Cage plays lightly over the sung verses and then nails the searing break through the song’s closing stages. He knows he nailed it, does not feel like a further humilation or intervention, does not even wait for the track to finish, but abruptly walks away, striding into the control room. The first one he sees there is Dylan.
“When I busted into the control room, he was laughin’ his a** off! I looked at Ramone, and he was shakin’ his head, sayin’, ‘That was beautiful!’ John Hammond said, ‘Man, that was unbelievable!’ I just looked at Dylan and said, ‘ **** you!’ and he just laughed — he said, ‘Well, we got it!'”
It was a performance by Dylan, designed to bring the best out of Cage.
“He felt that was the way to get to me, and he broke the ice,” says Cage, who instantly realized what Dylan had done. “It was wonderful! I was really grateful.”
The colleagues agree. Steve Elliot opts for a melancholic, folky interpretation (on the beautiful tribute project May Your Song Always Be Sung, 2003), soberly set with two acoustic guitars. Much more violence produces the opulently hairstyled guitarist Jason Becker, who excels in virtuoso heavy metal – until tragedy strikes; in 1990 the terrible disease ALS is diagnosed. A few years later Becker can not talk anymore and he can not move anything except his eyes, but he remains musically active. His “Meet Me In The Morning“ is, by his standards, a rather quiet version, to be found on the otherwise instrumental LP Perspective (1996), the first ever record of an ALS patient.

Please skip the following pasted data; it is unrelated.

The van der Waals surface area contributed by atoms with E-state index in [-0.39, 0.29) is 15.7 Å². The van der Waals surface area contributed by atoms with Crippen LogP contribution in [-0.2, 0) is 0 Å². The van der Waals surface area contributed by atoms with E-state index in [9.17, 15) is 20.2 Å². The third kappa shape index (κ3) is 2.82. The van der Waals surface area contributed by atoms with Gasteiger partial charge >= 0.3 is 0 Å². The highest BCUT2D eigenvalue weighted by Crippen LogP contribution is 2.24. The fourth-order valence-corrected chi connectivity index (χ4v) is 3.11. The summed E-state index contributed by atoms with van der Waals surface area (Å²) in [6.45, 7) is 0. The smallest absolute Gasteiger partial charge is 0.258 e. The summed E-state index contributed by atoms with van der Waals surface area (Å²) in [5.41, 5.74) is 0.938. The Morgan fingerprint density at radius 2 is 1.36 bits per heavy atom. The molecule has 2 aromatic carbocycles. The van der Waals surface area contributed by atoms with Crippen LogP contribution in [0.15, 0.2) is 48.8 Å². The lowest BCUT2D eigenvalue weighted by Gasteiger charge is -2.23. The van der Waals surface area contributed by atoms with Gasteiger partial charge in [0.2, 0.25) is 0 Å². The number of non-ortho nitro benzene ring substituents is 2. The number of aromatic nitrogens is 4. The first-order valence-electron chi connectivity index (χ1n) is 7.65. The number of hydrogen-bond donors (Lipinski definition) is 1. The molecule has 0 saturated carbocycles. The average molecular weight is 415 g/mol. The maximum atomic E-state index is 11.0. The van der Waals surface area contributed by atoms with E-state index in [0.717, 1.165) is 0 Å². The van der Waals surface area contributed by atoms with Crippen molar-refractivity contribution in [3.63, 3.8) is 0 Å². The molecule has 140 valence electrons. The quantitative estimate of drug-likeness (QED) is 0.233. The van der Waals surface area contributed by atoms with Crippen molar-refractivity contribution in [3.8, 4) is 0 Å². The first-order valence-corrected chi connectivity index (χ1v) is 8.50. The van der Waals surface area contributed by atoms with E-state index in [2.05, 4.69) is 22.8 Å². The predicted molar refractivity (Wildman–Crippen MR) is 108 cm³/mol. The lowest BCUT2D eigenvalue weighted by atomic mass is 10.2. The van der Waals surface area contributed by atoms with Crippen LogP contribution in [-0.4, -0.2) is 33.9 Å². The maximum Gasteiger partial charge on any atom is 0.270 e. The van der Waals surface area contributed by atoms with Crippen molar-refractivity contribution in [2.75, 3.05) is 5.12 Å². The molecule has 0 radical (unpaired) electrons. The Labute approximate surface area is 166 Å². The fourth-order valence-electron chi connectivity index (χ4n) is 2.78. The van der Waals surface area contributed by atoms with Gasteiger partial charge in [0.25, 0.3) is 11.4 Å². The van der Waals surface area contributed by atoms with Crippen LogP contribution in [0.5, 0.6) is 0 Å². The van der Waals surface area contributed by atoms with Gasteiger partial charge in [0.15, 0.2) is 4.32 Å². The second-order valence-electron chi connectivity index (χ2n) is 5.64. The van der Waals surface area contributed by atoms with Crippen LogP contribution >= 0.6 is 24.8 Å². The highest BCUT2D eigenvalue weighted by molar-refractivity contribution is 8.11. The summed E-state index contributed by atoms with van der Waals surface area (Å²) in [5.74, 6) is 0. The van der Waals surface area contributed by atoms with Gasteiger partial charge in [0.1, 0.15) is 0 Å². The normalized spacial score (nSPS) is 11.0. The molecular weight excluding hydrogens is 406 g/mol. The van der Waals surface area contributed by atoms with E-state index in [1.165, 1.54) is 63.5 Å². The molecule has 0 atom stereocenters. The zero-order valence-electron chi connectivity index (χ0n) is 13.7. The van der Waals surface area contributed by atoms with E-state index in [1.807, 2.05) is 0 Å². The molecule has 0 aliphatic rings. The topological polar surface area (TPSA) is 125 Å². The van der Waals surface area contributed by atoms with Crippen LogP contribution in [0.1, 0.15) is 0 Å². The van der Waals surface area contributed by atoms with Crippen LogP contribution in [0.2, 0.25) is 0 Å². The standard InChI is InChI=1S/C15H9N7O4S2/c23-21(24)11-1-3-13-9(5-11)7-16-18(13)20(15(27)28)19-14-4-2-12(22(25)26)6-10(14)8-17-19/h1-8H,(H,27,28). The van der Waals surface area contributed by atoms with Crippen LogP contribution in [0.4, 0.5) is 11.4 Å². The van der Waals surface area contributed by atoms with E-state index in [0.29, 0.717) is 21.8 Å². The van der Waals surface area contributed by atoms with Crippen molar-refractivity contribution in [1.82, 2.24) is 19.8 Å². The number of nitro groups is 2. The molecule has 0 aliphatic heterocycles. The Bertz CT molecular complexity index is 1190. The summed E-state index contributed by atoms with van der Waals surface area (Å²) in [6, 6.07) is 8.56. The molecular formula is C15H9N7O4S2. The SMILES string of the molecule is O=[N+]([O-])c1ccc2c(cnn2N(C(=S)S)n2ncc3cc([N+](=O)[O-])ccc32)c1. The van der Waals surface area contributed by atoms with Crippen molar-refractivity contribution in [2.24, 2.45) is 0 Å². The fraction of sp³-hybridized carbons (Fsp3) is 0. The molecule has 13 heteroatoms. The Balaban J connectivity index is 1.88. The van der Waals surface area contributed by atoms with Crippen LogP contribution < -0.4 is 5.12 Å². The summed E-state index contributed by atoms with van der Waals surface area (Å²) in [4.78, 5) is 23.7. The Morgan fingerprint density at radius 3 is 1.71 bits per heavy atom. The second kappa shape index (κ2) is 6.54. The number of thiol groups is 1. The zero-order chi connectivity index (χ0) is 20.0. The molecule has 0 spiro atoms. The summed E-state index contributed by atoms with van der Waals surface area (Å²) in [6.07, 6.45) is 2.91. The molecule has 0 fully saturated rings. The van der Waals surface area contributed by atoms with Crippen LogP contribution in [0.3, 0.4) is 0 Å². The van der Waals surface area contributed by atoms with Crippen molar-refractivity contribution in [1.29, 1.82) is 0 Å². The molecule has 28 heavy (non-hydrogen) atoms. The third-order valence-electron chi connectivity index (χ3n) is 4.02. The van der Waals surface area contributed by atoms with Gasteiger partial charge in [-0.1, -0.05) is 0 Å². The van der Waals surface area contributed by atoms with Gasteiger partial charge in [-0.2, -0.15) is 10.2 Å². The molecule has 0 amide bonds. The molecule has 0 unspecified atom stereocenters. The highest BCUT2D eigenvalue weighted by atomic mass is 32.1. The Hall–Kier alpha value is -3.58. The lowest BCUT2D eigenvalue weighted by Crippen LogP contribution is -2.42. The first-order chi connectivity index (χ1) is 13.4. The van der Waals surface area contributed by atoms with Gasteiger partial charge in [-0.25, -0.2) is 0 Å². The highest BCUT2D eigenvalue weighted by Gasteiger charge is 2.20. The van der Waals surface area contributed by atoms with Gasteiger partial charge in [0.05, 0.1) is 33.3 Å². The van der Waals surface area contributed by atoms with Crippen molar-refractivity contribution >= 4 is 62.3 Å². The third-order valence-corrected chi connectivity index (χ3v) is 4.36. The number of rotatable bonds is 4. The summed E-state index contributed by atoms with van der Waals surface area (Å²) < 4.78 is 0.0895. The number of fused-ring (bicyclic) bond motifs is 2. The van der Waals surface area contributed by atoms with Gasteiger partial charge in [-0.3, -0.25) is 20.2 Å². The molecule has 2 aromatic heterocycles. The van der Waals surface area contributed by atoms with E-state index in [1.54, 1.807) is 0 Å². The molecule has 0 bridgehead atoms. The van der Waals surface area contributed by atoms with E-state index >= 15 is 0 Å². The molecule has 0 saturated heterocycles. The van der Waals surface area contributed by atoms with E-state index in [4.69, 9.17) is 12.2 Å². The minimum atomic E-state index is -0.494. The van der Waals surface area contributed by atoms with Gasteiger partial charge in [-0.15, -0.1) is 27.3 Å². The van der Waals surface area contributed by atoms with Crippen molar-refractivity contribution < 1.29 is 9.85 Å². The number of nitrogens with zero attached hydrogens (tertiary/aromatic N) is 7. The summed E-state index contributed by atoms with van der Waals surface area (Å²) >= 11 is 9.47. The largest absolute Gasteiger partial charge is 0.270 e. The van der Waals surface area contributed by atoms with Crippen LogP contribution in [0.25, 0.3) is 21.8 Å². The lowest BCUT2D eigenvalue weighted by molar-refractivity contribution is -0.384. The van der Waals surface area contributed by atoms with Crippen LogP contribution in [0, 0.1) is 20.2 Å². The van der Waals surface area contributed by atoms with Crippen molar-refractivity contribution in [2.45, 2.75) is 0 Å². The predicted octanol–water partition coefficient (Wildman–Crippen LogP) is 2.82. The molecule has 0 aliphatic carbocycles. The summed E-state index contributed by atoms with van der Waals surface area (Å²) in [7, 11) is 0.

Melancholy and compelling is the blood-curdling live version by David Gray. The song is often on his set list in 2009 and 2010, the recording of March 29, 2010 from the Center For The Arts in Eagle Rock is one of the finest.
The many other covers – Black Crows, Carolyn Wonderland, Texas Diesel, Sloan Wainwright, just to name a few – are all beautiful, or at least pleasant. Remarkably enough, Sinéad O’Connor, who seldom misses the mark at a Dylan cover, sings one of the less successful versions (2012). Fantastic harmonica accompaniment, though.
Most of all, however, Dylan himself will be struck by the cover from a legendary blues hero: Freddie King on his last album, Larger Than Life from 1975, and, even more powerful and more frenzied, the version on the posthumously released live-album Texas Flyer (2010), recorded shortly before his death. That recognition may have touched the Bard even more than a Nobel Prize.